Casino Supporters, Opponents Prepare For Battle In Palmer
The focus of the casino competition in western Massachusetts is now squarely on Palmer. People on both sides of the casino issue in the rural town are gearing up for a referendum with an eye toward what happened with Hard Rock’s casino project last week in West Springfield.
After Hard Rock’s casino project was killed by voters in West Springfield a week ago,MGM in Springfield and Mohegan Sun in Palmer are left to compete for the lone casino license available in western Massachusetts. MGM cleared a major hurdle in July when Springfield voters endorsed the project in a referendum that passed with 58 percent of the vote. Palmer voters will go to the polls November 5th to decide the fate of Mohegan Sun’s casino project.
The outcome of the Hard Rock referendum has buoyed casino opponents across the state. Pastor Chuck Wimer of Jubilee Family Outreach Center in West Springfield said it will give a boost to people fighting the casino project in Palmer.
Iris Cardin, who is a leader of an anti-casino group in Palmer, said she was heartened by the vote in West Springfield.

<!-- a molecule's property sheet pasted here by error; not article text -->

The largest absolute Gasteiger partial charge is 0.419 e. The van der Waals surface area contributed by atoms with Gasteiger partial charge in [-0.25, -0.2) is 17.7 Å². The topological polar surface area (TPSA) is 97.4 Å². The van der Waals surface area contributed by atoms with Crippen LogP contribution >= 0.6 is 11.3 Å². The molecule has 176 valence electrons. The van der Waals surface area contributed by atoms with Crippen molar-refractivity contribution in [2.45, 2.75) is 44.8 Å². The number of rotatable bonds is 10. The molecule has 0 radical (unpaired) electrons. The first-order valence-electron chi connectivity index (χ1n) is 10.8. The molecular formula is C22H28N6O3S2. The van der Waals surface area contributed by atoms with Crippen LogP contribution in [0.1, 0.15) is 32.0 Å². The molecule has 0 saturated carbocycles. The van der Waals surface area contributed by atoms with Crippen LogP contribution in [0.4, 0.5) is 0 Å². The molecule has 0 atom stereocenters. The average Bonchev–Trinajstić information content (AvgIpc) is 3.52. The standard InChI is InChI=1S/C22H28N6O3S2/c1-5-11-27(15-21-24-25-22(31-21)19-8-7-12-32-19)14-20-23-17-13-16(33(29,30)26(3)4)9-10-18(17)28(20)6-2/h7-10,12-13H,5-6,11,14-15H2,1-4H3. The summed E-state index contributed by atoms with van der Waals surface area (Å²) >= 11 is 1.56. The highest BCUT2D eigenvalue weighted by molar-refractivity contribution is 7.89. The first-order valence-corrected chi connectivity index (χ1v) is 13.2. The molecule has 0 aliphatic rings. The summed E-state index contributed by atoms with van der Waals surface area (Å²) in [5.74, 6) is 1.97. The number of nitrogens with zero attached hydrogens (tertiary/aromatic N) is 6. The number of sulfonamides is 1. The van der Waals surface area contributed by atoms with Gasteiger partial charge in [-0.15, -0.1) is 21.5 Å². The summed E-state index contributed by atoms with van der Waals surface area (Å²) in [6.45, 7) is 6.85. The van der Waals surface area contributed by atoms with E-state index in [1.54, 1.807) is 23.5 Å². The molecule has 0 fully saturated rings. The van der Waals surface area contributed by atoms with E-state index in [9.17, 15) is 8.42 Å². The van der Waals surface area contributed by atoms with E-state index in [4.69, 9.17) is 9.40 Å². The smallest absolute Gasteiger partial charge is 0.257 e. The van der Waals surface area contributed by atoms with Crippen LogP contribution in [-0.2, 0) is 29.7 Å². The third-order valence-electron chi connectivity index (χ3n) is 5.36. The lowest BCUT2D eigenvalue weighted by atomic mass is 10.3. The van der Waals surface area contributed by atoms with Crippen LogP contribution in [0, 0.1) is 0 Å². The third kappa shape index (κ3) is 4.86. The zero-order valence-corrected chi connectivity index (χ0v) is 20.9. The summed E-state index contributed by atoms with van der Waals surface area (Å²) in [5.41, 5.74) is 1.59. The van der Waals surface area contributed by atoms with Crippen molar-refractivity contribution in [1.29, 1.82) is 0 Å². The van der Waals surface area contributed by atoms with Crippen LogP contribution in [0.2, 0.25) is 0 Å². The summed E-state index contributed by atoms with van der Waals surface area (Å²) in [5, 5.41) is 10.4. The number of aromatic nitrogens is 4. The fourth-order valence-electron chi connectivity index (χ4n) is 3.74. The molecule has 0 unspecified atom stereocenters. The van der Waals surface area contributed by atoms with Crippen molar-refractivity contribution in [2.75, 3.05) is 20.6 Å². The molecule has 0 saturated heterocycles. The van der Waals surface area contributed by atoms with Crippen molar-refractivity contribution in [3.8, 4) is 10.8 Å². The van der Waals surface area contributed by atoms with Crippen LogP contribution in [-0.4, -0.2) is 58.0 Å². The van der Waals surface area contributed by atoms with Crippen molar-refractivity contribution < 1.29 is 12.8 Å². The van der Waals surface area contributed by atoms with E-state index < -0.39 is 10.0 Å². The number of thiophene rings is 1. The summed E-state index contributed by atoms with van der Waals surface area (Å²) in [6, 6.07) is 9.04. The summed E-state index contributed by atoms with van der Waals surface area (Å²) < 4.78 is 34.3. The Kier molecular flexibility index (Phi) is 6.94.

Cardin’s group, Quaboag Valley Against Casinos, was scheduled to hold a meeting in Palmer Wednesday night to plot a campaign for the November 5th referendum.
Cardin said her chief concern about the casino is the impact on traffic. Opponents of the Hard Rock casino made the traffic issue a big part of their campaign.
Mohegan Sun has been cultivating its casino project in Palmer for years and has worked to build support among residents and local business owners. The Connecticut-based gaming company and town officials recently signed a development agreement that would see the town’s tax levy increase by 117 percent if the casino is built.
Jennifer Baruffaldi, a spokesperson for the pro-casino group Citizens for Jobs and Growth in Palmer, said she was delighted to have Hard Rock taken out of the casino competition.
Baruffaldi and other casino supporters met over the summer to create a campaign to pass the casino referendum. She believes the case for a casino in Palmer is stronger than it was for one in West Springfield.
So far, as noted in the Boston Globe last week, proposed gaming projects in Massachusetts have fared best in places were jobs are scarce. Springfield voters responded positively to MGM’s promise of 3,000 permanent jobs. The city’s unemployment rate has been over 10 percent for several years.
West Springfield, outside of a commercial district, where the casino would have been located, is mostly a leafy residential community of 30,000 people.
Palmer, a rural town of about 12,000 people, was once a manufacturing and railroad hub, but has been in economic decline for decades.